Iran police have arrested dozens of “thugs” in the second part of a plan to increase public security. About twenty special force units have been stationed across Tehran in the new morality crackdown operation.
From 11 p.m. to 5 a.m., masked forces go to different neighborhoods across Tehran to arrest various people who have been previously identified, according to Ahmad Radan, head of the capital’s metropolitan police force.
The arrested “thugs” are sometimes beaten on camera in front of neighborhood inhabitants, or forced to wear hanging watering cans used for lavatory ablutions around their necks. According to Fars news agency, these individuals are then transported to detention centers of the security and intelligence police.
Tehran’s police chief, Ahmad Reza Radan, who is in charge of overseeing the operation, told reporters, “The police treat thugs with confidence and resolve.” Pictures taken by news agencies seem to confirm the police chief’s remarks, showing masked police officers beating suspects with batons, sticks and leashes.
The number of those arrested was estimated at around 52 on the first night, but the police refrained from releasing more numbers in subsequent nights. In the operation, which began last Tuesday and is ongoing, police stations across Tehran are cooperating with security and intelligence units to arrest thugs across Tehran’s various districts.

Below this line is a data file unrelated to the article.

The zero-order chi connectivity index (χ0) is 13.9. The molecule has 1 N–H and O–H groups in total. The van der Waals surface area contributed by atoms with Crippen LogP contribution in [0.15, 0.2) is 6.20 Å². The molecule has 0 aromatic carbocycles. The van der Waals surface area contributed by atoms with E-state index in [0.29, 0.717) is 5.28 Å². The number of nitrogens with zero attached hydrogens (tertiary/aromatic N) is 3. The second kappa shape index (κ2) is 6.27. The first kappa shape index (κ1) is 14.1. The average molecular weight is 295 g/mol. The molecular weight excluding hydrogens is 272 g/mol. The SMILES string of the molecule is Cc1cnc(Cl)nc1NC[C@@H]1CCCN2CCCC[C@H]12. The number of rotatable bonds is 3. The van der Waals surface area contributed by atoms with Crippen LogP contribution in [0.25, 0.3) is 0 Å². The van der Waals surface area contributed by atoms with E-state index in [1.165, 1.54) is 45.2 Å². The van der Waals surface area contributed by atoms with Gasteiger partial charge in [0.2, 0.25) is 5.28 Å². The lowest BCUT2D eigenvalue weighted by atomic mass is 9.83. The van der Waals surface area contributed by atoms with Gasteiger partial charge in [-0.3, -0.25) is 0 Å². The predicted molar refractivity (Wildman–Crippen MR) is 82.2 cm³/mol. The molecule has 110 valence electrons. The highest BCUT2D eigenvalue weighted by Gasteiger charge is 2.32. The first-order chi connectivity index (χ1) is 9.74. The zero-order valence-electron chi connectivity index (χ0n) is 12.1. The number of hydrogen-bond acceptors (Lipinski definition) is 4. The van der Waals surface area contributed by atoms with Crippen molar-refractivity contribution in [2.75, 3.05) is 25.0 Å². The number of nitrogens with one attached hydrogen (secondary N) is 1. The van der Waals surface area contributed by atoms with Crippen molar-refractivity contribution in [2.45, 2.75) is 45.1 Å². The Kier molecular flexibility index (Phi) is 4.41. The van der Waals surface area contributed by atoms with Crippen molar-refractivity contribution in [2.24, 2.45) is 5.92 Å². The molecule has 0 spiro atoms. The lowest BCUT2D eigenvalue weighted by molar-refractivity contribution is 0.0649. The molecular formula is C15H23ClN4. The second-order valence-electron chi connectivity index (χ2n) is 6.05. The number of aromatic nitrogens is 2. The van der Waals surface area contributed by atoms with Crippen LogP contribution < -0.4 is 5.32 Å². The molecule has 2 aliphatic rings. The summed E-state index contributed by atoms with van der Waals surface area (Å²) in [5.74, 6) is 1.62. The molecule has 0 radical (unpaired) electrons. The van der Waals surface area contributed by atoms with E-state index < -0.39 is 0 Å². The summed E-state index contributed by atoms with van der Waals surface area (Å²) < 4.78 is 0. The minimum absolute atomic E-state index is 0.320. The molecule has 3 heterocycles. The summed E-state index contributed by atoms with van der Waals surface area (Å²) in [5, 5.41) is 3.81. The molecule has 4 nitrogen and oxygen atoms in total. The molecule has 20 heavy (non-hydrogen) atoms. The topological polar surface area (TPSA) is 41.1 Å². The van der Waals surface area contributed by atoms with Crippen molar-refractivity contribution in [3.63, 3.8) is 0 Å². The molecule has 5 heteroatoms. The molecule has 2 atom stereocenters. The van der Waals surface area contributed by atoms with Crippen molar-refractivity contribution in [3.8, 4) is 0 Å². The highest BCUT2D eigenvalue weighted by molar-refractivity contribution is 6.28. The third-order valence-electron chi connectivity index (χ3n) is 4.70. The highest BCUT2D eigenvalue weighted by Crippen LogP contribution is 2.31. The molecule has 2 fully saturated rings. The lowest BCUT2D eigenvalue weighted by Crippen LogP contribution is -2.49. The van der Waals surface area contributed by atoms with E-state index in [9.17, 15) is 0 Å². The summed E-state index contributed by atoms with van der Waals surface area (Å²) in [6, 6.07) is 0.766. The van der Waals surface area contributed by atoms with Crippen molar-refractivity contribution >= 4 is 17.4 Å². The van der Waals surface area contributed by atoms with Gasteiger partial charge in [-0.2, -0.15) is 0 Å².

Tehran’s police chief notes, “We have had successful arrests, and I announce that our decisive confrontation will continue in Tehran until the very last thug.” Radan also commented about the processing and charging of the suspects: “The detained suspects will be kept, with no time limits, in police stations until the completion of preliminary rounds of investigations.” Radan also said that especial detention facilities have been set aside for this operation, “Specific places have been designated for keeping and investigating these individuals, even though the police have gathered enough information from its own research and from neighborhood reports prior to the arrests.”
The police’s new round of morality crackdown has drawn criticism for parading suspects in public and subjecting them to abuse. Iran’s attorney general is one such critic: “The principle of the police’s operation is commendable, but enough care must be taken so that no unlawful measures are taken. People will then cooperate with the operation.”